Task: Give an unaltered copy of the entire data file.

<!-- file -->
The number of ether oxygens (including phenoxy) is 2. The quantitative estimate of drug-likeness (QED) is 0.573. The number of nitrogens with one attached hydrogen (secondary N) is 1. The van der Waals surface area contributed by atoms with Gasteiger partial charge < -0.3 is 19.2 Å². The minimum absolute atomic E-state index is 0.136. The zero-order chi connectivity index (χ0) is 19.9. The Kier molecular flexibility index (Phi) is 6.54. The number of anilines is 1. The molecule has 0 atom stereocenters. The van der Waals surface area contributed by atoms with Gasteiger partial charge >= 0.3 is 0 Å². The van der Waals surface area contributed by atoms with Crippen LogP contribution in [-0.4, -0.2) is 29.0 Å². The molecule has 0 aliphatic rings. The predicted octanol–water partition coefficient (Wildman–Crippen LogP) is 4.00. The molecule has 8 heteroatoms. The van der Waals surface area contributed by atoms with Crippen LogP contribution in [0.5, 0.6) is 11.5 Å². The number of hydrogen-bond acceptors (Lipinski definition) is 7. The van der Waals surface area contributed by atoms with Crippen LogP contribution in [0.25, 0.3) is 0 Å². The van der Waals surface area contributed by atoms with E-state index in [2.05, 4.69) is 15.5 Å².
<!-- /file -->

The number of ether oxygens (including phenoxy) is 2. The quantitative estimate of drug-likeness (QED) is 0.573. The number of nitrogens with one attached hydrogen (secondary N) is 1. The van der Waals surface area contributed by atoms with Gasteiger partial charge < -0.3 is 19.2 Å². The minimum absolute atomic E-state index is 0.136. The zero-order chi connectivity index (χ0) is 19.9. The Kier molecular flexibility index (Phi) is 6.54. The number of anilines is 1. The molecule has 0 atom stereocenters. The van der Waals surface area contributed by atoms with Gasteiger partial charge >= 0.3 is 0 Å². The van der Waals surface area contributed by atoms with Crippen LogP contribution in [-0.4, -0.2) is 29.0 Å². The molecule has 0 aliphatic rings. The predicted octanol–water partition coefficient (Wildman–Crippen LogP) is 4.00. The molecule has 8 heteroatoms. The van der Waals surface area contributed by atoms with Crippen LogP contribution in [0.5, 0.6) is 11.5 Å². The number of hydrogen-bond acceptors (Lipinski definition) is 7. The van der Waals surface area contributed by atoms with Crippen LogP contribution in [0.25, 0.3) is 0 Å². The van der Waals surface area contributed by atoms with E-state index in [2.05, 4.69) is 15.5 Å².